20.4.11

Aetheric Mechanics

Sherlock Holmes gone steampunk, I thought, although Warren Ellis is gracious enough to provide his own genealogy, which also includes The Prisoner of Zenda and Japanese anime. You've got to use yr deductive skills on this one. The language, it being an alternate world story, is unfamiliar, and I had to read some exchanges several times before I could piece together what was going on. The only time it bugged me was the hour-long gap between two panels, signaled by the appearance of tea and an ellipsis at the beginning of Sax Raker's dialogue. It took about five seconds for me to realize that the conversation between those panels had shifted. This either means that the effect doesn't quite work, or that I am stupid.

In any case, as with all good speculative fiction, the world starts to feel more comfortable as you spend more time in it. Particularly liked how ur encouraged to look for clues with a page of silent panels examining a dead body. Like Dr. Watcham, ur trying to second-guess the brilliant detective working in front of you. (I got none of the clues right btw.) On a related note, some of the blocking is inspired. Particularly admire the three-panel zoom thru the motor car window from Watcham to Raker. Also the page of over-the-shoulders that lead to the p.o.v. half-page spread of Raker's study. Very lovely. The artist is someone called Gianluca Pagliarani. He has a very clean unfussy style, and the detail of his crowd-scenes, ships and laboratories is impressive.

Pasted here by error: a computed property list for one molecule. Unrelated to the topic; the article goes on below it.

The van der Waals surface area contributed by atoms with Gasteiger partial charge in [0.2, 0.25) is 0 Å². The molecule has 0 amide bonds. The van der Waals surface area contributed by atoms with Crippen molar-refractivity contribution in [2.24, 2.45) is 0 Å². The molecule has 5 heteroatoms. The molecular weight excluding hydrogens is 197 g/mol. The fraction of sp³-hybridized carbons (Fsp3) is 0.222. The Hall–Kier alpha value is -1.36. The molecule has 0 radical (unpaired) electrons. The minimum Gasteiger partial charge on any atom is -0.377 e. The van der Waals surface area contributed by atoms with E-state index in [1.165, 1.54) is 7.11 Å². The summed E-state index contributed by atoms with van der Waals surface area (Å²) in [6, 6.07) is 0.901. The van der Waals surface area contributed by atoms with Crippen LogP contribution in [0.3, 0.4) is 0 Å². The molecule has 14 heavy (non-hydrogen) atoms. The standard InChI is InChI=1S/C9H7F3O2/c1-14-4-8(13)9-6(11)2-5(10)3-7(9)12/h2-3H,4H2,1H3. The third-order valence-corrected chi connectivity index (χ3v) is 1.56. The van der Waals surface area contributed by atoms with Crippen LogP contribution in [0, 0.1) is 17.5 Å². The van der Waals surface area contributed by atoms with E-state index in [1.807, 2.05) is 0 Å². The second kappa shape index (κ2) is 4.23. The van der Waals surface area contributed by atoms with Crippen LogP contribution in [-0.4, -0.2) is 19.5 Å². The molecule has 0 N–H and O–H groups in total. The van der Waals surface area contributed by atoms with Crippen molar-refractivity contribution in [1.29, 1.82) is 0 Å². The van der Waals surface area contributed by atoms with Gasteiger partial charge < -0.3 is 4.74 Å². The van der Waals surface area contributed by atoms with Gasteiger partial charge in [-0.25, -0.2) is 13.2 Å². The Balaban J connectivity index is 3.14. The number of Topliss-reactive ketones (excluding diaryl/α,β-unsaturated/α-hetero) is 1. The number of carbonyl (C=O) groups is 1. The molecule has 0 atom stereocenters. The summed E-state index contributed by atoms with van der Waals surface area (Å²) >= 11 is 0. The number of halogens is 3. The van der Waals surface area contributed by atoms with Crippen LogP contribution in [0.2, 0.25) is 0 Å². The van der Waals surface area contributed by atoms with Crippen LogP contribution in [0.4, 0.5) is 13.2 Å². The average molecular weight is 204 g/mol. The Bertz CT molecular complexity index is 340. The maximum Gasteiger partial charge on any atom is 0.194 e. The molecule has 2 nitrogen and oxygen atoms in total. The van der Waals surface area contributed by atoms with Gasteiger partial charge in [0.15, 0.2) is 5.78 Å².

I'm no scientist, but the science here is very funky: quantum strings fired thru laptops full of old movies into the brain of Albert Einstein reconfigures reality. Or something along those lines. There's talk of 'haunted meat' -- fiction reshaping fact, characters becoming real people. But the real interest lies in the dynamic between Watcham, Raker and Inanna. Watcham is scarred by his tour of duty, but will live to see his friend taking that experience seriously -- applying his intellect not just to solving crime in London but to international politics and war. Raker makes the choice Veidt refuses to make in Watchmen, putting the personal first, and then trying to salvage what is left of the world. It's a crazy resolution, but an inspiring one as well.

Another Apparat cracker, in other words...

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